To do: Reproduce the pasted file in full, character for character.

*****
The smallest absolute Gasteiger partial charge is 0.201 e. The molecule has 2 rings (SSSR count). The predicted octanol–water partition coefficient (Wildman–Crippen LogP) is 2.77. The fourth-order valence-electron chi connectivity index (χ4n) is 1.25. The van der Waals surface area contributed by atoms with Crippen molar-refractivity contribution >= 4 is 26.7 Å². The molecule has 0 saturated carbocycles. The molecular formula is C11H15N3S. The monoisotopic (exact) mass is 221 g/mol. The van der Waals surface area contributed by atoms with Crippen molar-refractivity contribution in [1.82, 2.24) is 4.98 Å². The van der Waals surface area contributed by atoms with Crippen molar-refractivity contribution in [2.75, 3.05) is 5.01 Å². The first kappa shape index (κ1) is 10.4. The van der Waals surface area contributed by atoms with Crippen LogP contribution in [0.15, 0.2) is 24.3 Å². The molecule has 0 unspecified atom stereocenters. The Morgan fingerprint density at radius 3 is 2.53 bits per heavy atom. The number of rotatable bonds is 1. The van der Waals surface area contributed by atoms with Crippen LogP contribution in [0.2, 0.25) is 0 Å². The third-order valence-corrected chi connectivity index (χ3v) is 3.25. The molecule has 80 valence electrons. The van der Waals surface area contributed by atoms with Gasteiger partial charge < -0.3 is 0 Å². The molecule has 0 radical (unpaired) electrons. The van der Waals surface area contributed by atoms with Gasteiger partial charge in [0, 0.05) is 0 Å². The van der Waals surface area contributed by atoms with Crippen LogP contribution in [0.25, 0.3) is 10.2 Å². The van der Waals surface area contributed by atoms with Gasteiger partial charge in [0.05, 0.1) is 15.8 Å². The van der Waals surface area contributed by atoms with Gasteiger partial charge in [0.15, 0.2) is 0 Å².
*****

The smallest absolute Gasteiger partial charge is 0.201 e. The molecule has 2 rings (SSSR count). The predicted octanol–water partition coefficient (Wildman–Crippen LogP) is 2.77. The fourth-order valence-electron chi connectivity index (χ4n) is 1.25. The van der Waals surface area contributed by atoms with Crippen molar-refractivity contribution >= 4 is 26.7 Å². The molecule has 0 saturated carbocycles. The molecular formula is C11H15N3S. The monoisotopic (exact) mass is 221 g/mol. The van der Waals surface area contributed by atoms with Crippen molar-refractivity contribution in [1.82, 2.24) is 4.98 Å². The van der Waals surface area contributed by atoms with Crippen molar-refractivity contribution in [2.75, 3.05) is 5.01 Å². The first kappa shape index (κ1) is 10.4. The van der Waals surface area contributed by atoms with Crippen LogP contribution in [0.15, 0.2) is 24.3 Å². The molecule has 0 unspecified atom stereocenters. The Morgan fingerprint density at radius 3 is 2.53 bits per heavy atom. The number of rotatable bonds is 1. The van der Waals surface area contributed by atoms with Crippen LogP contribution in [0.2, 0.25) is 0 Å². The third-order valence-corrected chi connectivity index (χ3v) is 3.25. The molecule has 80 valence electrons. The van der Waals surface area contributed by atoms with Gasteiger partial charge < -0.3 is 0 Å². The molecule has 0 radical (unpaired) electrons. The van der Waals surface area contributed by atoms with Gasteiger partial charge in [0, 0.05) is 0 Å². The van der Waals surface area contributed by atoms with Crippen LogP contribution in [0.25, 0.3) is 10.2 Å². The van der Waals surface area contributed by atoms with Gasteiger partial charge in [0.05, 0.1) is 15.8 Å². The van der Waals surface area contributed by atoms with Gasteiger partial charge in [0.15, 0.2) is 0 Å².